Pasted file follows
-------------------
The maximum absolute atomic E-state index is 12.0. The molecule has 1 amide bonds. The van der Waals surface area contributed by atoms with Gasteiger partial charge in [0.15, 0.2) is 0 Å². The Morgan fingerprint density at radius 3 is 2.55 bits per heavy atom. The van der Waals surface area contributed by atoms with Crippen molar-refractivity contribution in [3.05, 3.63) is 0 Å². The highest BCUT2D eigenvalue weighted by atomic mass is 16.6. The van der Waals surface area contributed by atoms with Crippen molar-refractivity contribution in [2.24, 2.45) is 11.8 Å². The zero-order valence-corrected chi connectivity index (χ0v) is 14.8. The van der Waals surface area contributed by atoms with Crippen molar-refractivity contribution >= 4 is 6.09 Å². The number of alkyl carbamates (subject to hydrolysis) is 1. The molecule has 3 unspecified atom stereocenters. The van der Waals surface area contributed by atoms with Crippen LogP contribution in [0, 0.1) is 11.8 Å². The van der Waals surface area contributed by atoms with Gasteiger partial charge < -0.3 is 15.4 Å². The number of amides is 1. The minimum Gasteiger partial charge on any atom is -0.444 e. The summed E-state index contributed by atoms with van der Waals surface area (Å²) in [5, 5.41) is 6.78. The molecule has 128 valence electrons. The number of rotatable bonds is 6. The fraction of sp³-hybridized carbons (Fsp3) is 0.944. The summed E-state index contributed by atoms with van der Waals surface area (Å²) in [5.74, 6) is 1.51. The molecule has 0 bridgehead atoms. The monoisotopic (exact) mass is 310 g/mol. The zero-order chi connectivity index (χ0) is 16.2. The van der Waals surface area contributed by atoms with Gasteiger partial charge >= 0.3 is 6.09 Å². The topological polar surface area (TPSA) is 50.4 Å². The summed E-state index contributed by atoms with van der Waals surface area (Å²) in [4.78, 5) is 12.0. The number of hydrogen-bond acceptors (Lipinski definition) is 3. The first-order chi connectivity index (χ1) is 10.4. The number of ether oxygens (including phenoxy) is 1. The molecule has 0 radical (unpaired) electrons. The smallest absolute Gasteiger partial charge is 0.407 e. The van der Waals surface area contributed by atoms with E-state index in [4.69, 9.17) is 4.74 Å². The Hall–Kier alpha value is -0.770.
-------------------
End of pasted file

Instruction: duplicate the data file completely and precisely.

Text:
The maximum absolute atomic E-state index is 12.0. The molecule has 1 amide bonds. The van der Waals surface area contributed by atoms with Gasteiger partial charge in [0.15, 0.2) is 0 Å². The Morgan fingerprint density at radius 3 is 2.55 bits per heavy atom. The van der Waals surface area contributed by atoms with Crippen molar-refractivity contribution in [3.05, 3.63) is 0 Å². The highest BCUT2D eigenvalue weighted by atomic mass is 16.6. The van der Waals surface area contributed by atoms with Crippen molar-refractivity contribution in [2.24, 2.45) is 11.8 Å². The zero-order valence-corrected chi connectivity index (χ0v) is 14.8. The van der Waals surface area contributed by atoms with Crippen molar-refractivity contribution >= 4 is 6.09 Å². The number of alkyl carbamates (subject to hydrolysis) is 1. The molecule has 3 unspecified atom stereocenters. The van der Waals surface area contributed by atoms with Crippen LogP contribution in [0, 0.1) is 11.8 Å². The van der Waals surface area contributed by atoms with Gasteiger partial charge < -0.3 is 15.4 Å². The number of amides is 1. The minimum Gasteiger partial charge on any atom is -0.444 e. The summed E-state index contributed by atoms with van der Waals surface area (Å²) in [5, 5.41) is 6.78. The molecule has 128 valence electrons. The number of rotatable bonds is 6. The fraction of sp³-hybridized carbons (Fsp3) is 0.944. The summed E-state index contributed by atoms with van der Waals surface area (Å²) in [5.74, 6) is 1.51. The molecule has 0 bridgehead atoms. The monoisotopic (exact) mass is 310 g/mol. The zero-order chi connectivity index (χ0) is 16.2. The van der Waals surface area contributed by atoms with Gasteiger partial charge >= 0.3 is 6.09 Å². The topological polar surface area (TPSA) is 50.4 Å². The summed E-state index contributed by atoms with van der Waals surface area (Å²) in [4.78, 5) is 12.0. The number of hydrogen-bond acceptors (Lipinski definition) is 3. The first-order chi connectivity index (χ1) is 10.4. The number of ether oxygens (including phenoxy) is 1. The molecule has 0 radical (unpaired) electrons. The smallest absolute Gasteiger partial charge is 0.407 e. The van der Waals surface area contributed by atoms with E-state index in [4.69, 9.17) is 4.74 Å². The Hall–Kier alpha value is -0.770.